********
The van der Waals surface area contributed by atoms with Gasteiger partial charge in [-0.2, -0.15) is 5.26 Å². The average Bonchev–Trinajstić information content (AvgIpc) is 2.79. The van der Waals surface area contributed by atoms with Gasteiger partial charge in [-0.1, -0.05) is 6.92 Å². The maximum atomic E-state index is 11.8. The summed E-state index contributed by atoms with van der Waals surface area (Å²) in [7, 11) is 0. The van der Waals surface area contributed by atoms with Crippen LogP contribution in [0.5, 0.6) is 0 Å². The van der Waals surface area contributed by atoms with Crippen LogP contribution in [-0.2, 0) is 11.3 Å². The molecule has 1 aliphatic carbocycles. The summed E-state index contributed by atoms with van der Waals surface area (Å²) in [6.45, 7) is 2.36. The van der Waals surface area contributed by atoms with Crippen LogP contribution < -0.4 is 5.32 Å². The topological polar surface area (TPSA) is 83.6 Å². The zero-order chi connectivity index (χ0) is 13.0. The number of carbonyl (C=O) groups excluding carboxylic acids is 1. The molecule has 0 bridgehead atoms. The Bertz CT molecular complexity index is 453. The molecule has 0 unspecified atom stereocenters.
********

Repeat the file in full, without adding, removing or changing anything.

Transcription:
The van der Waals surface area contributed by atoms with Gasteiger partial charge in [-0.2, -0.15) is 5.26 Å². The average Bonchev–Trinajstić information content (AvgIpc) is 2.79. The van der Waals surface area contributed by atoms with Gasteiger partial charge in [-0.1, -0.05) is 6.92 Å². The maximum atomic E-state index is 11.8. The summed E-state index contributed by atoms with van der Waals surface area (Å²) in [7, 11) is 0. The van der Waals surface area contributed by atoms with Crippen LogP contribution in [0.5, 0.6) is 0 Å². The van der Waals surface area contributed by atoms with Crippen LogP contribution in [-0.2, 0) is 11.3 Å². The molecule has 1 aliphatic carbocycles. The summed E-state index contributed by atoms with van der Waals surface area (Å²) in [6.45, 7) is 2.36. The van der Waals surface area contributed by atoms with Crippen LogP contribution < -0.4 is 5.32 Å². The topological polar surface area (TPSA) is 83.6 Å². The zero-order chi connectivity index (χ0) is 13.0. The number of carbonyl (C=O) groups excluding carboxylic acids is 1. The molecule has 0 bridgehead atoms. The Bertz CT molecular complexity index is 453. The molecule has 0 unspecified atom stereocenters.